According to Muthanna Al-Samarraie, it is his late father's passion for the printing business and a dedication to the future development and prosperity of his country that inspires Al-Wifaq Printing Company to leave no stone unturned in meeting current and potential needs of its customers, ‘By investing in the best brand in commercial web printing, we are dedicating our relentless pursuit of modernisation and development to help translate the ideas of our customers into a daily reality,’ Al-Samarraie concluded.

Latest Iraqi related news from:

Wednesday, June 20, 2012

Generator Man - Baghdad Electricity

Baghdad Invest - 20/06/2012 Baghdad.

What is life really like in Iraq?

Filmmakers: Rashed Radwan and Carmen Marques
Nine years after the fall of Saddam Hussein, Iraq's national grid struggles to provide more than six hours of electricity a day - so a new form of entrepreneur has sprung up, the 'Generator Man'.
For a price, he will fill the gap.
Hadi is a 'Generator Man', who owns two generators but finds that being on call for hundreds of people, all desperate for power, means that his life is no longer his own.
Witness follows him as he wanders the backstreets of Baghdad to talk to some of his customers for whom power - or the lack of it - has become the most important fact in their day-to-day-lives.
Of the many ironies of post-conflict Iraq this is perhaps the starkest: how a country afloat on a sea of oil and in receipt of $5bn of US investment since 2003 cannot yet guarantee power for its people.
Filmmaker's view: Rashed Radwan
They say the war in Iraq is over. But is it really?
George Bush declared it over when he was president and Barack Obama did the same. But ask ordinary Iraqis and they will tell you that a new war is just starting in a country where the most basic of infrastructure has been destroyed.
In the summer of 2010, I spent two months filming in Iraq.
It was during that summer that I first met Bakr, a 12-year-old boy from Sadr City; a child carrying the soul of an adult.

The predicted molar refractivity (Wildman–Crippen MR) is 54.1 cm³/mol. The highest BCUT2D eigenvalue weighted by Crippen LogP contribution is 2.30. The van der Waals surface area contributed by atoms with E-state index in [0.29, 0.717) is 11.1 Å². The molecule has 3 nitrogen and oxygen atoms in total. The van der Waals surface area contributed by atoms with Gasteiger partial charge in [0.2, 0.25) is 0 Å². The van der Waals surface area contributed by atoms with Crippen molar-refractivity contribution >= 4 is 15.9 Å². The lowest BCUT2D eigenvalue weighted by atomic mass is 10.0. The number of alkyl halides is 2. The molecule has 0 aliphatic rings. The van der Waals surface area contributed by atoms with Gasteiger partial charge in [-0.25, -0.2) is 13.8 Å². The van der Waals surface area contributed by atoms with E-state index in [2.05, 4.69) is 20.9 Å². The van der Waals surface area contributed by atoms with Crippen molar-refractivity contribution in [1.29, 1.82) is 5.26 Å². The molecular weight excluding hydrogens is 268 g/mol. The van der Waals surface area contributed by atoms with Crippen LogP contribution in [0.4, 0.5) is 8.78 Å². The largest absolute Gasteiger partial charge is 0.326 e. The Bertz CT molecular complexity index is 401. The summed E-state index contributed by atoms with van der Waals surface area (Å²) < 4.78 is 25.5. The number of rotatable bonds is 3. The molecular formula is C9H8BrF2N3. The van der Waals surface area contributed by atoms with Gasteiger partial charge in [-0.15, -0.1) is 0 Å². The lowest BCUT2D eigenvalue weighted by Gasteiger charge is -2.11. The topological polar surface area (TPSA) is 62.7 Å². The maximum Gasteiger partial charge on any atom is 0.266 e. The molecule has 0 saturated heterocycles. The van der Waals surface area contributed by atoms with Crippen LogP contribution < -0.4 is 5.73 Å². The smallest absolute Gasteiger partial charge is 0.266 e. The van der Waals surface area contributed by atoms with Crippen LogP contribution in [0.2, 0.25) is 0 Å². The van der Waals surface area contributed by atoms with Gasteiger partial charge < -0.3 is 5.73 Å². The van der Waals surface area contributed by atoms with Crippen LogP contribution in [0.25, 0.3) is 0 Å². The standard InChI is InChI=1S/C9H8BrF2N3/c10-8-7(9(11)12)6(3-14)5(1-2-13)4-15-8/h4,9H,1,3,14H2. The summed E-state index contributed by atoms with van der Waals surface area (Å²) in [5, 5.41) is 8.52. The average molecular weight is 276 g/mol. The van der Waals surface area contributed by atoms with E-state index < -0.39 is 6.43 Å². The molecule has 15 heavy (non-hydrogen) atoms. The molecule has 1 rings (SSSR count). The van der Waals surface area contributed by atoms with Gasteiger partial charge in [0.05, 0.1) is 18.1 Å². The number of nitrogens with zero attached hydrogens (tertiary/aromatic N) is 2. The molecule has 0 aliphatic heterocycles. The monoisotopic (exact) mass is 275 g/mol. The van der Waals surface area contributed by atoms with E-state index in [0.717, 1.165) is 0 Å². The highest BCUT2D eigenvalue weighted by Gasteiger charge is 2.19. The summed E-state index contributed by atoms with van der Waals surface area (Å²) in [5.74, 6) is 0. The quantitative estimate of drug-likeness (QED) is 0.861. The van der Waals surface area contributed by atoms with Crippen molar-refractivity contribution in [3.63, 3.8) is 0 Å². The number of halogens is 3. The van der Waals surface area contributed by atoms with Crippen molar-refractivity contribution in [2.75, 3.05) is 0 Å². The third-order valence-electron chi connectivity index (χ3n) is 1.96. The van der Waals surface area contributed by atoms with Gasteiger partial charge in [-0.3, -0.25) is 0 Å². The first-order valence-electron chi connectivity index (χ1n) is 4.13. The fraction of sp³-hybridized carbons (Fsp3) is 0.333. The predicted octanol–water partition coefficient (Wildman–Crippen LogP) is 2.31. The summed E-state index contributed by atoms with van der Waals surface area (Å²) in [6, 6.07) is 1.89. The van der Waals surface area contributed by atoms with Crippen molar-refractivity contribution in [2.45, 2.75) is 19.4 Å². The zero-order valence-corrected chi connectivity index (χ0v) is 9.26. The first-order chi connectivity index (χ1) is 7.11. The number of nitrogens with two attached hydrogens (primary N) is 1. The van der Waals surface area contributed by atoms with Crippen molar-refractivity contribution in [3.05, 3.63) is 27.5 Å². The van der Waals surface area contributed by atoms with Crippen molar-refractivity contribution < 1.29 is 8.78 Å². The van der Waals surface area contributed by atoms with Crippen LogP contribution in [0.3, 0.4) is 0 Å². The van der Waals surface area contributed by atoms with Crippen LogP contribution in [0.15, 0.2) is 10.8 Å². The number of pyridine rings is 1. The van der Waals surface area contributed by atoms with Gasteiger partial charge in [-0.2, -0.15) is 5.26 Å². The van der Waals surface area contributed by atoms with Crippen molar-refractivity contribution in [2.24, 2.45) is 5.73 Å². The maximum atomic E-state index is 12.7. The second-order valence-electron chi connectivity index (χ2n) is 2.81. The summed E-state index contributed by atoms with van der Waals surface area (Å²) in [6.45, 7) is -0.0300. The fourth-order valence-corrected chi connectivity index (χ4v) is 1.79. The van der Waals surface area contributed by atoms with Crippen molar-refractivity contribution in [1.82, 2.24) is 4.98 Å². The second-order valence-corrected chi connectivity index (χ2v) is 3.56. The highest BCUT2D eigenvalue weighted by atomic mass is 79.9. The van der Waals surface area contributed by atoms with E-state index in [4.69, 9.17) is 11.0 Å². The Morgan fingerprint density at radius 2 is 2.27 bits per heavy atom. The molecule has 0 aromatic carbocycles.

He told me about the death of his brother, a victim of an American apache, as though it was something that could not have been avoided; an almost inevitable part of his destiny as an Iraqi.
And, when asked about his dreams, Bakr revealed that he had just one: to have electricity so that he might have a fan to keep him cool in summer and a heater to keep him warm in winter.
It was an unusual conversation to have with a child. After all, aren't their dreams usually filled with the more remarkable, with the less mundane?
In the comfort of my hotel, power outages were only a problem in the few minutes between the national grid going down and the lights coming back on - triggered by the huge and noisy generator behind the building.
But Bakr had opened my eyes to a problem I had not been aware of. I began to notice the tangled mess of wires hanging from buildings all over the city. And for the first time I understood why I had met so many people wearily climbing the stairs of Baghdad's general hospital with their sick children in their arms, trying to reach a doctor on a higher floor: without electricity, elevators do not work.

When I spoke to doctors, they told me of patients who could not visit the hospital because they were too weak to reach the higher floors. In these tales, I thought I had found the starting point for this story - but I soon came to realise that doctors and patients are too afraid to talk about their daily struggles in these hellish conditions.
For the past nine years, two words have been at the forefront of Iraqi minds: kahraba (electricity) and amn (security).
Security has improved markedly, although only to the levels that many of those who proclaim this war over would consider murderously dangerous in their own countries.

But the single most crucial ingredient in the country's reconstruction - electrical power - continues to lag far behind the country's needs.